December 22, 2001

I just can't deal with Harper's Magazine anymore. It used to be a magazine I looked forward to getting every month, filled with long, interesting articles (the David Foster Wallace travelogues come to mind, as well as a great article about the World Series of Poker) about a huge range of subjects. However, for the past year, and especially the past few months, it's just become this tiresome, poorly written, doctrinaire newsletter, with recycled and discredited anti-war and anti-Israel rants. Lewis Lapham, who might be the dullest, most impenetrable writer I've ever come across, has been writing even more lately. Here's the first paragraph from his editor's note in the December issue.

American Jihad: by Lewis Lapham
Three months ago I'd thought we'd been given a chance for a conversation about the future of the American political idea, the attacks on the Pentagon and the World Trade Center providing an impressive occasion for timely remarks on the topics of our foreign and domestic policy as well as an opportunity to ask what we mean by the phrases "public service,' "common good," "civic interest."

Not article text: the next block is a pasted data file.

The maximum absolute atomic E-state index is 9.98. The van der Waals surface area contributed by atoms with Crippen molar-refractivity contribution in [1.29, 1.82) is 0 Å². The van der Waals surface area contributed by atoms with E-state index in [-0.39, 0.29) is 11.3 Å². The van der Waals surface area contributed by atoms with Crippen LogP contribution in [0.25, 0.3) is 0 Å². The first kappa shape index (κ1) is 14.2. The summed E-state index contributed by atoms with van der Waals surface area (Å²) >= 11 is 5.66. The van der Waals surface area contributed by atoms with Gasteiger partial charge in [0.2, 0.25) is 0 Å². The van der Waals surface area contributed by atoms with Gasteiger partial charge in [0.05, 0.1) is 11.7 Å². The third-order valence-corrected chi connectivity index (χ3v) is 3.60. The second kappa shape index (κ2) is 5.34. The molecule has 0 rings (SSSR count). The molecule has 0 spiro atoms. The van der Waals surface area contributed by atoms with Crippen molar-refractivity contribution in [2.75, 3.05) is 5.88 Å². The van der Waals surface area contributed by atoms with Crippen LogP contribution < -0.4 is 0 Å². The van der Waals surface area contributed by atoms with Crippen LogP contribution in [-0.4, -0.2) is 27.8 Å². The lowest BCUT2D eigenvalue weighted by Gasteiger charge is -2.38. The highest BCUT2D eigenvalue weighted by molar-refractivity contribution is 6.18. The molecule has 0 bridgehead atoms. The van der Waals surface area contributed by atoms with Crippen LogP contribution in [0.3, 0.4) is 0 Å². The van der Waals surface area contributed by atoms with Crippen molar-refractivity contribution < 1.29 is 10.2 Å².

I mean....who could think, forget write a lead like that? Is there a single actual human who could refer to September 11 as "an impressive occasion for timely remarks" without a trace of irony?

But that's just a small irritant compared to what I discovered as I was writing this piece. When I read the the lead "Reading" in the magazine I figured that the "Stumbling into Battle" speech by Sir Michael Howard was just another piece from some professor exasperated at just how stupid we Americans have been since September 11. The speech is largely about the "terrible and irrevocable error" that was committed when we "declared war" or terrorism. The following paragraph .